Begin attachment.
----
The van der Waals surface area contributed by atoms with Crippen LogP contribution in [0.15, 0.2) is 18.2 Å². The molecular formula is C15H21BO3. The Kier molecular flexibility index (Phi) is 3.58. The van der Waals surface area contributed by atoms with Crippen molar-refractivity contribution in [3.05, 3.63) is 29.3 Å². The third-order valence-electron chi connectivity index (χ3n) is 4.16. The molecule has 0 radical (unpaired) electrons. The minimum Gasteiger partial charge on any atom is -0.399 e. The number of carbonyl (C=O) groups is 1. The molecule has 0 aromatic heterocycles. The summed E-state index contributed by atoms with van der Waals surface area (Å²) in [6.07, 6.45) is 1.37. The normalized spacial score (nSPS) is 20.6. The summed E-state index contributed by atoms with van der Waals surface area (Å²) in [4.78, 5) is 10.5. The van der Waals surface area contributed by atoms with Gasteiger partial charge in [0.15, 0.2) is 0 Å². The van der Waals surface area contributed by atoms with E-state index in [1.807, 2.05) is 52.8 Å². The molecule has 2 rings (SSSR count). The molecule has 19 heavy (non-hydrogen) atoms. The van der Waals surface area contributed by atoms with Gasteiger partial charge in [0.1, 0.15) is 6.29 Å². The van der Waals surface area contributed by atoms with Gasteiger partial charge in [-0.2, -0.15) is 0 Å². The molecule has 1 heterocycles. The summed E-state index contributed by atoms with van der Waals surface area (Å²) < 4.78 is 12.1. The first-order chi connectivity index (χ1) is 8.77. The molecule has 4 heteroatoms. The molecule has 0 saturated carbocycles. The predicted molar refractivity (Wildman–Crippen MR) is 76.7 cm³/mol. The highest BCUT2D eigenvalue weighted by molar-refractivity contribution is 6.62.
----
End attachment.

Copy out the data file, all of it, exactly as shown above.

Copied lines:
The van der Waals surface area contributed by atoms with Crippen LogP contribution in [0.15, 0.2) is 18.2 Å². The molecular formula is C15H21BO3. The Kier molecular flexibility index (Phi) is 3.58. The van der Waals surface area contributed by atoms with Crippen molar-refractivity contribution in [3.05, 3.63) is 29.3 Å². The third-order valence-electron chi connectivity index (χ3n) is 4.16. The molecule has 0 radical (unpaired) electrons. The minimum Gasteiger partial charge on any atom is -0.399 e. The number of carbonyl (C=O) groups is 1. The molecule has 0 aromatic heterocycles. The summed E-state index contributed by atoms with van der Waals surface area (Å²) in [6.07, 6.45) is 1.37. The normalized spacial score (nSPS) is 20.6. The summed E-state index contributed by atoms with van der Waals surface area (Å²) in [4.78, 5) is 10.5. The van der Waals surface area contributed by atoms with Gasteiger partial charge in [0.15, 0.2) is 0 Å². The van der Waals surface area contributed by atoms with E-state index in [1.807, 2.05) is 52.8 Å². The molecule has 2 rings (SSSR count). The molecule has 19 heavy (non-hydrogen) atoms. The van der Waals surface area contributed by atoms with Gasteiger partial charge in [0.1, 0.15) is 6.29 Å². The van der Waals surface area contributed by atoms with Gasteiger partial charge in [-0.2, -0.15) is 0 Å². The molecule has 1 heterocycles. The summed E-state index contributed by atoms with van der Waals surface area (Å²) < 4.78 is 12.1. The first-order chi connectivity index (χ1) is 8.77. The molecule has 4 heteroatoms. The molecule has 0 saturated carbocycles. The predicted molar refractivity (Wildman–Crippen MR) is 76.7 cm³/mol. The highest BCUT2D eigenvalue weighted by molar-refractivity contribution is 6.62.